Simple ways to support remote teams with print solutions
When the global pandemic first pushed businesses to a remote model, many had concerns about lost productivity. However, in the past few months, many organizations have found that the setup can be not just possible but successful and that remote work actually opens new opportunities, including increased productivity, more flexibility and work-life balance.
Executives are uniquely positioned to support this shift. In a February 2020 survey by Buffer, 98% of remote workers said they’d like to continue working from afar for the rest of their career, and 97% said they’d recommend remote work to others.1
While some companies will undoubtedly revert to working in person again, for many, remote working environments are here to stay. There are ways you can optimize the work-from-home experience for employees in order to ensure your business doesn’t miss a beat — or a deadline.
The new status quo
Almost overnight, entire organizations moved their operations to a remote-work configuration for the health and safety of their employees. In any role, working from home five days a week is a large adjustment, as many of us have discovered. The challenges can look different for everyone: missing the camaraderie of an office or lunchtime strolls with co-workers, difficulty learning new technology for virtual meetings, trouble focusing or interruptions from children or pets. However, there are upsides: no commutes that drain time, money and energy; more flexible schedules; fewer roadblocks; and more time to be productive, according to Harvard Business Review.2
Businesses have had to pivot quickly to support remote work and create virtual infrastructures, but already they’ve seen an increase in output from their remote teams. Some are making the change permanent. With the right policies, communications and resources in place, remote work will begin to present fewer challenges and more freedoms.
Getting remote teams set up
The most successful remote teams are the ones that implement new tools for virtual success while retaining the most important aspects of office culture: communicating well, staying connected, conducting frequent check-ins and keeping each other accountable.
Executives should encourage remote employees to create a dedicated workspace to function as a sitting or standing desk. It doesn’t have to be an office. It could be the end of the kitchen table — as long as it’s comfortable and not their couch or bed. Ideally, keep this space as quiet and distraction-free as possible so the employee can be “at work.”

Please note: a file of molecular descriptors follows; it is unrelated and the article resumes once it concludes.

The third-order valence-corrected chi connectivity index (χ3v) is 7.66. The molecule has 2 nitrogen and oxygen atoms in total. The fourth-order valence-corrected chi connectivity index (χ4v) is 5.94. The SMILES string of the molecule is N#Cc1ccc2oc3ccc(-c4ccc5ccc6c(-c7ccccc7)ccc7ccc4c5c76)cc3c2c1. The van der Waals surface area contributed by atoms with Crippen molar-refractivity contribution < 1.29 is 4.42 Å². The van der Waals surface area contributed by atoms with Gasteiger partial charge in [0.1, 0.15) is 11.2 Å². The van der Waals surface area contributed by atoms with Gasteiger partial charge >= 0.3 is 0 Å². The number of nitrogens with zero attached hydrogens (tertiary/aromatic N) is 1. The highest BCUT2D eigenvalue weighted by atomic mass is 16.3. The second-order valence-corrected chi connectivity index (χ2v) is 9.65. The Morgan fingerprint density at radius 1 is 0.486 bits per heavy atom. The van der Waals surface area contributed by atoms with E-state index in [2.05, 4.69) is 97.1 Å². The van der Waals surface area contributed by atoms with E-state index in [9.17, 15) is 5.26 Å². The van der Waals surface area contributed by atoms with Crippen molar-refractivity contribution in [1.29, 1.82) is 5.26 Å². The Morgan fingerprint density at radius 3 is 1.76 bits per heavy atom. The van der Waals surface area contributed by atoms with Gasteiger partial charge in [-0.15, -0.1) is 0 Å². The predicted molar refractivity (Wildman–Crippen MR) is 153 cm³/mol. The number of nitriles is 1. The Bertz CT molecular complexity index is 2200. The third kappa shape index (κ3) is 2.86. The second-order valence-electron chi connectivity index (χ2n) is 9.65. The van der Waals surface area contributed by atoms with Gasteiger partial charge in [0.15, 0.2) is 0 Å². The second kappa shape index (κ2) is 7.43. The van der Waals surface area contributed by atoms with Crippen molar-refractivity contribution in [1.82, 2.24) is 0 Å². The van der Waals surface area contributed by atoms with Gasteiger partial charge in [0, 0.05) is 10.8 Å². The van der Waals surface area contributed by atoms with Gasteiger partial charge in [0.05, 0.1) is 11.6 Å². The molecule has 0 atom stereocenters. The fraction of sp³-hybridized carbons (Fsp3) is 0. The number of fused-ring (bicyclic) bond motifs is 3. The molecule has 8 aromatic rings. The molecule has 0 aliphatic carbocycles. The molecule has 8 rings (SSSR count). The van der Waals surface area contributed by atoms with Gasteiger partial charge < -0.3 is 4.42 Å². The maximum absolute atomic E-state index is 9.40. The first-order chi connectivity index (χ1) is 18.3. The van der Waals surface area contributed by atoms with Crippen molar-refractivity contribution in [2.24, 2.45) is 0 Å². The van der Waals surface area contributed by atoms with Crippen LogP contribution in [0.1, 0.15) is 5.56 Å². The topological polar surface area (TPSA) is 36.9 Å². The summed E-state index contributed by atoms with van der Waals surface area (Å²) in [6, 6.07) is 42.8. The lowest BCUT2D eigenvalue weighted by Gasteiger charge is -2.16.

Employees will also need to configure desktops and laptops in a productive way, with technology such as videoconferencing tools and remote company server access set up to allow business to continue as usual. Companies will also need to have IT support options and procedures in place in case something unexpected happens.
Adjusting visual communication styles
Without in-person chats, virtual communication is more important than ever. This can take some trial and error for managers, but finding the best frequency and times to communicate with others in your company is paramount to productivity. For small notes, instant messaging tools (Slack, Microsoft Teams) are best. For more complex issues requiring discussions, video calls are preferable. Screen-sharing boosts communication. Plan for regular feedback sessions and brainstorming meetings. Employees should feel comfortable letting you know when there’s a problem.
Make sure to allot time and space for work breaks. This will humanize the work-from-home experience and help everyone keep work and personal life separate. Virtual happy hours with team members can also help to build relationships within the group.
Ensuring consistency of communications
Office or no office, communications still need to reach their destinations without a hitch to instill confidence and a sense of solidarity within the team. Printing providers should be able to produce and transmit your documents, flyers, papers and posters without you having to leave the house.
Direct mail services offered by FedEx Office will get your materials where they need to go when they need to be there. Send files from your home to FedEx Office through your online print portal or by contacting your account representative. You can upload files and print them using the online tools, no matter where you are — all while you’re at home on a video call or taking a lunch break.
Engaging employees through print materials
Print can support remote teams with a variety of solutions. For example, as the team adds new members who may not receive the benefit of an in-person onboarding, you can send them a “new hire in a box” kit with brand merchandise and printed training materials available to ease the transition. Schedule an unboxing event for the team to build camaraderie.
When in-person meetings are canceled, printed presentations can be an excellent substitute to keep everyone in the loop. Mental health resources for employees and updated human resource policies can be helpful too. Reinforce that you’re still a team even if you’re not in the office together by sending boxed supplies such as face masks and hand sanitizer.
With remote work continuing into the future, ensure that your virtual teams are supported by your efforts and also by your vendors who should be here to navigate changes with you and enable your team to accomplish its business goals.
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1 Buffer. (Feb. 11, 2020). “The 2020 State of Remote Work.”
2 Choudhury, Prithwiraj, Barbara Z. Larson and Cirrus Foroughi. Harvard Business Review. (Aug. 14, 2019). “Is it time to let employees work from anywhere?”